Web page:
Also Monday, California Attorney General Jerry Brown said he has subpoenaed hundreds of records from the city. He said he is demanding to see employment contracts from the city within 48 hours to determine whether to file charges.
Fingerprint program for illegals expands
DENVER | The federal government is rapidly expanding a program to identify illegal immigrants using fingerprints from arrests, drawing opposition from local authorities and advocates who argue that the initiative amounts to an excessive dragnet.
The program has received less attention than Arizona’s new immigration law, but it may end up having a bigger impact because of its potential to round up and deport so many immigrants nationwide.
The San Francisco sheriff wanted nothing to do with the program, and the D.C. Council blocked use of the fingerprint plan in the nation’s capital. Colorado is the latest to debate the program, called Secure Communities, and immigrant advocacy groups have begun to speak up, telling the governor in a letter last week that the initiative will make crime victims reluctant to cooperate with police “due to fear of being drawn into the immigration regime.”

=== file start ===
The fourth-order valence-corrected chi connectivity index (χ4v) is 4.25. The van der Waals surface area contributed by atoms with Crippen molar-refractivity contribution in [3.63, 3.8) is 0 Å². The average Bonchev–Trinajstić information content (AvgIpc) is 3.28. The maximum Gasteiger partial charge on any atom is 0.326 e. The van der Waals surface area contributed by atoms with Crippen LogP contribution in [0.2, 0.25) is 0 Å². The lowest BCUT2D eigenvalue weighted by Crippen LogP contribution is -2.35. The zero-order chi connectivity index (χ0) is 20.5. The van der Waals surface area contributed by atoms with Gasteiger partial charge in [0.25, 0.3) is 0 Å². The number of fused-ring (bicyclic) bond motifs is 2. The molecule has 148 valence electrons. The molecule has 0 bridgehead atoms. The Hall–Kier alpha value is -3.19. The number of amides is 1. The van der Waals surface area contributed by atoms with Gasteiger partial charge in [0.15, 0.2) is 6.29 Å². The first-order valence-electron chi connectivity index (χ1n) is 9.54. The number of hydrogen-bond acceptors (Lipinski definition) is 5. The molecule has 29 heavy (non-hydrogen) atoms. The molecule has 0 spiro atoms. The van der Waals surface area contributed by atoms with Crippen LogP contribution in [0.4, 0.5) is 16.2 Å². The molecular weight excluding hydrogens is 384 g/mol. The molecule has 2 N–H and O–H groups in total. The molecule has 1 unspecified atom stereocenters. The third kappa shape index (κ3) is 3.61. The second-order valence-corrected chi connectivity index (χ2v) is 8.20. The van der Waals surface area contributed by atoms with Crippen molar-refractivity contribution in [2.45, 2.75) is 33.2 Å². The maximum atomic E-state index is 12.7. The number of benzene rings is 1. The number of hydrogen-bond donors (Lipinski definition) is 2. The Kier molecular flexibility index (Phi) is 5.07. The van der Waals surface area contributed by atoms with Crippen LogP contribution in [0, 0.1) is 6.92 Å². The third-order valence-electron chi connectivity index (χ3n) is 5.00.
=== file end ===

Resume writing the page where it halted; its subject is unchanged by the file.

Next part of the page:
Under the program, the fingerprints of everyone booked into jail for any reason are run against FBI criminal history records and Department of Homeland Security immigration records to determine who is in the country illegally and whether they’ve been arrested previously. Most jurisdictions are not included in the program, but Immigration and Customs Enforcement has been expanding the initiative.
Gay marriage case sent to lower courts
TRENTON | The New Jersey Supreme Court has declined to hear a case from six same-sex couples seeking the right to marry, saying the case needs to wind its way through the lower courts first.
Gay couples unsuccessfully sued New Jersey four years ago for the right to marry. They claim that by creating civil unions, the state has not fulfilled a court order to treat them the same as heterosexual couples seeking to marry.
The Supreme Court said Monday that it cannot consider whether the civil union law provides equal rights to gay couples until there is a trial record.
The justices were split 3-3, one vote shy of the four needed for the motion to be granted.
Bratz to arrive after legal clash